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Forums are meant to help each other, don't be sorry as I am glad you posted here!

Please send photos or detailed descriptions of what you find, it is of great help to find out where the problem is... Were these 2.3L engines? I bet the majority of people who owned these cars while they were fresh just didn't change oil on time, hence the build up.

I will let you know if I can find anything on the piston ring spec.

Hey Big Dill, thanks for the feedback. I posted here yesterday but for some reason the post never appeared. Must have gone out to the nether...

I got the specs for the piston ring gap. Still wish I could find the 10,000 page pdf of the 2010 era Mazda 3. I have the Haynes book (actually bought it for the boy, but he's not interested yet) and I have the 3000 page pdf that I got for $14 bucks. Then I found the same one for free while looking for the 10,000 page one.
I need to figure out the picture posting method here, then I’ll start posting pics. I want to build a thread for the 2.0 rebuild, but this holiday week has been hectic.. can’t wait to go back to work so the local boss doesn’t find more for me to do.
I looked through some of the photos I took during the tear down and will take some more as I finish the old block inspection. Will also include some detailed photos of the intake. I’ll have to come back here and update a post with the link. But I’m thinking too far ahead now….
Also; no. These were both 2.0 engines.
 

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It's not a hi-jack when the OP is a one-and-done airhead, like the guy who started this thread.


^^ +1 ^^
My daughter's 2011 2.0L 3i has never used any oil whatsoever, with regular 7.5K OCIs, and an 11K extended oil change the last time. I've used only top-shelf 0W-20 full synthetic and Mazda filters, and regularly check the oil between changes.

I listened to it as she started it up at -1F this morning, and it sounded great. Nothing 'extra' from the engine, just a nice solid purring sound. I love that engine :wink2:


Thanks for the feedback m3iguy;



I’m glad to hear you’ve had good luck with 2011 2.0. The engine I got from the junk yard in PA is a 2011 2.0 w/ 111k miles on it. What kind of oil have you been using? I’m planning on using Castrol 0w-20 synth.



Which brings me to a question for all; since I’m new to the synthetic oil world, what should I start with when I run the engine through the brake in period? Do these Mazda’s come from the factory with synthetic oil and 0 miles on the engine? So you’re running synthetic for the first 5k miles?
Back to the “disappearing oil” issue:
As I was rambling in yesterday’s post, I was considering the PCV comment. I think this may be one of the key players in the overall issue. I’ll need to look at the design of the PCV and vacuum system and see if anything jumps out.


One of the other key players (IMHO) may be the fuel mixture. I’ll have to check the engine that threw a rod, but the one I got used from the junk yard was apparently running very rich. The cylinders looked like cylindrical mirrors. And the carbon build up was thick (in the areas where it would tend to not get blown off). I’ll need to check the VCU to make sure it has the appropriate code when we get it running again.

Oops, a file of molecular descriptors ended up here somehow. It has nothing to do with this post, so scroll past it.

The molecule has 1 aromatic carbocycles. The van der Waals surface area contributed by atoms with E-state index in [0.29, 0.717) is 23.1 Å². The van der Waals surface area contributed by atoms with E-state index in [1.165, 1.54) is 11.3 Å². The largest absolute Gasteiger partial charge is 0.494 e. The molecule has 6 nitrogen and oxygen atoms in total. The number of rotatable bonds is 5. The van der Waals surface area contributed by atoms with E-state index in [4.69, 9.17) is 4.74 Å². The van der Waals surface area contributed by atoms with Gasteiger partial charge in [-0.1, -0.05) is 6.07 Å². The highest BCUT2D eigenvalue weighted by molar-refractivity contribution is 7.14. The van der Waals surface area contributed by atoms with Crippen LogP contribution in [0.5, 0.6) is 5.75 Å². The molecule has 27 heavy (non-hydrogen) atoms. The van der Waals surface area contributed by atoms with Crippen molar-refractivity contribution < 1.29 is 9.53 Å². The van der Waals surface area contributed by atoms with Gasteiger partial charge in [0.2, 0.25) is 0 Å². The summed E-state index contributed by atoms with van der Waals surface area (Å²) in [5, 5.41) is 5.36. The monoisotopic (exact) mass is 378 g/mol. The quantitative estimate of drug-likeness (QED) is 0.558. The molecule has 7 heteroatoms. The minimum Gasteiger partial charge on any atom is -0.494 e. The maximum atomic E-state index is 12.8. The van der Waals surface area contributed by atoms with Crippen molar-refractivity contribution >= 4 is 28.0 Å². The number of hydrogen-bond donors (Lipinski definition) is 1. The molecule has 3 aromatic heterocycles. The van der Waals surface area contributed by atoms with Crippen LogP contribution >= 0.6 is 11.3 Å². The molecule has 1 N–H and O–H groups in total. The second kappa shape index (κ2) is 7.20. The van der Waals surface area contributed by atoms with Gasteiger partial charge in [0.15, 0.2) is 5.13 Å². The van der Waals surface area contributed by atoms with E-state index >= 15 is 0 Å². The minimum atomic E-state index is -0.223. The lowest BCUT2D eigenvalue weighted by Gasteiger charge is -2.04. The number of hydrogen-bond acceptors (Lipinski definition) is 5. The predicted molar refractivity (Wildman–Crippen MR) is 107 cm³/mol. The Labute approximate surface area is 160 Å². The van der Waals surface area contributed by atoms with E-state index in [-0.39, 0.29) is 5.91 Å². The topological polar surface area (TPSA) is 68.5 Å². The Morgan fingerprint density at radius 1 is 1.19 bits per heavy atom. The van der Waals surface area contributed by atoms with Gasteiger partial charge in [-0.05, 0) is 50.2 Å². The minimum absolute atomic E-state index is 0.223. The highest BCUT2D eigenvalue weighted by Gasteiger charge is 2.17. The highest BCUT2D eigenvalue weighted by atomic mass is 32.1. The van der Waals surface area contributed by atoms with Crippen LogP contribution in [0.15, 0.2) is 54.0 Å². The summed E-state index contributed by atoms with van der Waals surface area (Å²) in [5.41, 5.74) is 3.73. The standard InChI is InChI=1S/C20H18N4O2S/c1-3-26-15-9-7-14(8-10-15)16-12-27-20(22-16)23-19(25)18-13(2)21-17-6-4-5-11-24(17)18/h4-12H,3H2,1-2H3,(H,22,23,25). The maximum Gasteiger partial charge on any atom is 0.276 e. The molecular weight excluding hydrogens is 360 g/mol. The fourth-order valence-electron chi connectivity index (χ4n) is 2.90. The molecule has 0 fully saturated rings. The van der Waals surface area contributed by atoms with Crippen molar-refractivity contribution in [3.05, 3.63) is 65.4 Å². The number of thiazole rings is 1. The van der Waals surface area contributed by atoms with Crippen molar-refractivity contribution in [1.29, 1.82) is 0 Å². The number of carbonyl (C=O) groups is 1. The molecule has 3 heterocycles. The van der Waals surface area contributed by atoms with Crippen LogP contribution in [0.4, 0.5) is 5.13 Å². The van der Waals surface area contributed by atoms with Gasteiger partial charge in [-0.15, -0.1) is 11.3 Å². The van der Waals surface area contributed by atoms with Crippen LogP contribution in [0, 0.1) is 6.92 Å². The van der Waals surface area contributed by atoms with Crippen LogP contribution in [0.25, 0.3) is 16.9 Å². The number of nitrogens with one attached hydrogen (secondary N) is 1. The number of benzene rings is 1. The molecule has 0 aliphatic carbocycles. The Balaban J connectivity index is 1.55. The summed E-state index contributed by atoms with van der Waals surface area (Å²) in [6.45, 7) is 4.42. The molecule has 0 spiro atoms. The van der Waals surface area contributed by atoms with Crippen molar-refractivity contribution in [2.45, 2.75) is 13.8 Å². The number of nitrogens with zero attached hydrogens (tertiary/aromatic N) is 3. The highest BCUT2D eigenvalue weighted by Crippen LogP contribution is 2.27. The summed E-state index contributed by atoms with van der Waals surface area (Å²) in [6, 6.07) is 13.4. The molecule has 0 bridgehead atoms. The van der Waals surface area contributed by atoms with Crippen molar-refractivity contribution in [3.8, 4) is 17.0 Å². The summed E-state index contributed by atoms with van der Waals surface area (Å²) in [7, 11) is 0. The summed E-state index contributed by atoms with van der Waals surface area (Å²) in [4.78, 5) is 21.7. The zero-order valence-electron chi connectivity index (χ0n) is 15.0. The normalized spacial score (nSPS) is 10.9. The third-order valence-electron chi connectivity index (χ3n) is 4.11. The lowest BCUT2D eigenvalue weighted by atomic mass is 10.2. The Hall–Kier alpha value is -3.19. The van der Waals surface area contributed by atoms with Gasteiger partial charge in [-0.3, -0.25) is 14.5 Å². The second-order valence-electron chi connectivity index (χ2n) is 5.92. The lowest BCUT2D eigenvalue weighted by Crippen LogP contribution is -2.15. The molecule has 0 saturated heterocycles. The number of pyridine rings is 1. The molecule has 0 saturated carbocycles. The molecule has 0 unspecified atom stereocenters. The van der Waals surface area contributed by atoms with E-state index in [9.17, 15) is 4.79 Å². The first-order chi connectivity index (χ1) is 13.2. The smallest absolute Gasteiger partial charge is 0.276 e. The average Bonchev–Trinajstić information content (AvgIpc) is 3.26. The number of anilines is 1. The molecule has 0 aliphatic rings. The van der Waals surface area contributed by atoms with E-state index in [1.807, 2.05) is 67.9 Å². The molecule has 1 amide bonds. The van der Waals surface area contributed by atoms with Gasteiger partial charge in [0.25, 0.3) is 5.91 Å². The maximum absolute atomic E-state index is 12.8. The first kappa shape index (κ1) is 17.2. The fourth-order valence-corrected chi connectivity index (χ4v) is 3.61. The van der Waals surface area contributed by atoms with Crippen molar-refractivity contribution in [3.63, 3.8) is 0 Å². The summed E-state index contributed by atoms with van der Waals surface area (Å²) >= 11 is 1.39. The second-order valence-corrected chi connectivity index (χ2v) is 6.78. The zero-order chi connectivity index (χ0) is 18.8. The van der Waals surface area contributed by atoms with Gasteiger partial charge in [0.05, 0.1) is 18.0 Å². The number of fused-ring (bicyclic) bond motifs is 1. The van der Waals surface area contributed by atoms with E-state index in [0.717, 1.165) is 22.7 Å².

As I see it: (and I’m way open for suggestions and corrections here) the high mixture causes an excess in un-burnt fuel to deposit in the form of carbon. The carbon builds up (this happens relatively fast) to the point at which it flakes off during the combustion part of the cycle and gets stuck to the cylinder wall.

The piston comes up and collects the carbon which causes a build up along the perimeter of the piston (the compression ring). These larger particles do two things. 1: They get ground down and work their way throughout the ring grooves, eventually making their way to the oil ring and mixing with the oil (ever notice the black stuff that comes out when you change your oil? :smile2: It’s clear when it goes in…). And 2: Some of the larger particles get blown out of the combustion chamber; I believe causing pitting on the valve lands along the way. (I had to have my valves and valve lands cut because there were some really deep pits.)


Both of these processes will eventually lead to lose of compression. The lost compression into the crankcase (blow-by) will increase as the compression rings become restricted by the excess buildup of carbon between the ring and the piston ring groove surfaces. The buildup affects the combustion ring’s tendency to spring back as the piston travels back up the cylinder. The affect is that it takes longer due to increased friction. When this happens the ring can no longer apply adequate pressure to the cylinder wall.



Lost ring pressure on the cylinder wall means the rings will start to float a little as the piston travels up. When this happens, some carbon (very small particles) will roll between the cylinder wall and the surface of the ring. (That’s a very nice polishing method.) At the same time they are polishing the cylinder walls the rings are floating higher allowing larger carbon particles between the ring surface and the cylinder wall. Now we’re getting even more blow-by and lost compression.


It’s a vicious cycle that just keeps growing as the engine hours accumulate. Poor oil quality and a low quality oil filter (one that doesn’t filter to a low enough micron level) coupled with longer than recommended OCIs will contribute to more and more blow-by creating the perfect storm; literally.